[bitcoin-dev] Block size: It's economics & user preparation & moral hazard

Dave Scotese dscotese at litmocracy.com
Sat Dec 19 19:04:01 UTC 2015

I've already publicly declared that I offer one bitcoin to "those who
suffer from a May 5, 2016 hardfork to 2MB blocks" but that's probably way
too sloppy.  Here's a better idea that transmits the economic power of
merchants and customers (well, anyone with bitcoin) to the miners on whom
they must rely for confirmations:

The bitcoin I offer is part of a fund that, when it reaches 25 BTC, will be
pledged to a miner.  Here is how that miner earns the reward:

   1. Wait until a core dev signs a release of bitcoin core in which the
   limit is double it's current level.
   2. Use the new release to mine, but use a soft limit on the blocksize to
   produce only blocks that are valid according to the old software.
   3. Wait until May 5th, 2016.
   4. Remove the soft limit on blocksize.
   5. Create a block that breaks the old limit and is valid according to
   the new signed release.
   6. Wait for the new large block to be orphaned.

Hopefully, the reward will be greater than 25 bitcoins and therefore cover
the transaction fees.  Of course, if they wait until after the halving in
step 3, then they will get twice the (new, 12.5 btc) reward if they can
arrange for the orphaning of their own block.

Any core dev could do this but I guess it would be playing with fire.  So
maybe Satoshi will do it.  He played with fire (right?) and look how that
worked out.  Come on, someone, be a hero.  Mike and Gavin tried, but I
think they went a little overboard.

Another way to do this is to identify the position in each binary where the
hard limit is stored, and write a little script that will (check the date
first, and then) alter the data at that position so that currently running
bitcoin software can be hot-patched on May 5th without the help of any core
devs (if that would work).  Obviously, the little script should be signed
by a competent programmer whom the user trusts, a slightly less stringent
requirement than being an actual core dev.


On Fri, Dec 18, 2015 at 7:48 AM, Pieter Wuille via bitcoin-dev <
bitcoin-dev at lists.linuxfoundation.org> wrote:

> On Dec 18, 2015 2:13 AM, "sickpig at gmail.com" <sickpig at gmail.com> wrote:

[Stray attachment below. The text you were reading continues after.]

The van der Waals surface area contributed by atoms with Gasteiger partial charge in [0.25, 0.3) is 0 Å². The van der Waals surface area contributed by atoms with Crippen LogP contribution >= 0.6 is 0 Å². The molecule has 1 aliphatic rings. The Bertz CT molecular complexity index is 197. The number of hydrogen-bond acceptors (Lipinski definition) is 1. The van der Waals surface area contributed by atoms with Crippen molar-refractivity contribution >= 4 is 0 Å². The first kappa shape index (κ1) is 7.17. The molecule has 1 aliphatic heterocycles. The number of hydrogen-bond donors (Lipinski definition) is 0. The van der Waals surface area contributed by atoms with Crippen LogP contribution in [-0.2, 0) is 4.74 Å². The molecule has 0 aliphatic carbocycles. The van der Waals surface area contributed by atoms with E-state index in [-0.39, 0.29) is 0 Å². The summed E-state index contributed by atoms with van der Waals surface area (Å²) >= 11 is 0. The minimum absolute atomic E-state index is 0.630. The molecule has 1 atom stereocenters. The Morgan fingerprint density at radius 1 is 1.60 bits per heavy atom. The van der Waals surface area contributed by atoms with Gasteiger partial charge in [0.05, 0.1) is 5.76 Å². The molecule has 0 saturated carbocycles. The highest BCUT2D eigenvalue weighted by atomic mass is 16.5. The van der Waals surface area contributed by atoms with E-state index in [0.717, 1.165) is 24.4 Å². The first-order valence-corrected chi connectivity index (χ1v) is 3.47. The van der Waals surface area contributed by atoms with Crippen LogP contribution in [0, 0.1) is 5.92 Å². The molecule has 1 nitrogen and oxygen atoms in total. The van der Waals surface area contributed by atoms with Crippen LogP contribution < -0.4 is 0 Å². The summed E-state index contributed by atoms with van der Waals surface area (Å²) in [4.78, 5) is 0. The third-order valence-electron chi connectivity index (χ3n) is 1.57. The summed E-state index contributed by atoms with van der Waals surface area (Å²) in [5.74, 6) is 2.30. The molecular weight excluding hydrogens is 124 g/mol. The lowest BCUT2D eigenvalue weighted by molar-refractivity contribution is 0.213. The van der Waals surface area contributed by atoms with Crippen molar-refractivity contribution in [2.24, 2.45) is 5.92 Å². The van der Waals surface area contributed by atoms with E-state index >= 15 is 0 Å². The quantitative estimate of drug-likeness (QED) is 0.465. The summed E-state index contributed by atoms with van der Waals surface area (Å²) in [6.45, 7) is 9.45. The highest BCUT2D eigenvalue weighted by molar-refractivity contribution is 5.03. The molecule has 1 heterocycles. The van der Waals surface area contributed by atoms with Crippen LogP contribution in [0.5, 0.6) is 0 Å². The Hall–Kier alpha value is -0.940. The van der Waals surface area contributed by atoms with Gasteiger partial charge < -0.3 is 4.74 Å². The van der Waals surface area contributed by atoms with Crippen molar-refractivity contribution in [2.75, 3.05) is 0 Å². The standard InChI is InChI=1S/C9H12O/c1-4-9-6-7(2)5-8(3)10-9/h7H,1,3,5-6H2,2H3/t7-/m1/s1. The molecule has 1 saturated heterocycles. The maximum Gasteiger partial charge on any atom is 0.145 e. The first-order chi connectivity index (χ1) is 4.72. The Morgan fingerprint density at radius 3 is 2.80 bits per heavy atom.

> > 1.75 x 0.5 + 1 x 0.5 = 1.375
> >
> > after six month.
> >
> > An hard-fork on the others side would bring 1.75 since the activation,
> am I right?
> Yes.
> However, SW immediately gives a 1.75 capacity increase for anyone who
> adopts it, after the softfork, instantly. They don't need to wait for
> anyone else.
> A hard fork is an orthogonal improvement, which is also needed if we don't
> want to be stuck with a constant maximum ultimately.
> Hardforks can however only be deployed at a time when all full node
> software can reasonably have agreed to upgrade, while a softfork can be
> deployed much earlier.
> They are independent improvements, and we need both. I am however of the
> opinion that hard forks need a much clearer consensus and much longer
> rollout timeframes to be safe (see my thread on the security of softforks).
> --
> Pieter
> _______________________________________________
> bitcoin-dev mailing list
> bitcoin-dev at lists.linuxfoundation.org
> https://lists.linuxfoundation.org/mailman/listinfo/bitcoin-dev

I like to provide some work at no charge to prove my value. Do you need a
I own Litmocracy <http://www.litmocracy.com> and Meme Racing
<http://www.memeracing.net> (in alpha).
I'm the webmaster for The Voluntaryist <http://www.voluntaryist.com> which
now accepts Bitcoin.
I also code for The Dollar Vigilante <http://dollarvigilante.com/>.
"He ought to find it more profitable to play by the rules" - Satoshi
-------------- next part --------------
An HTML attachment was scrubbed...
URL: <http://lists.linuxfoundation.org/pipermail/bitcoin-dev/attachments/20151219/81c76c41/attachment.html>

More information about the bitcoin-dev mailing list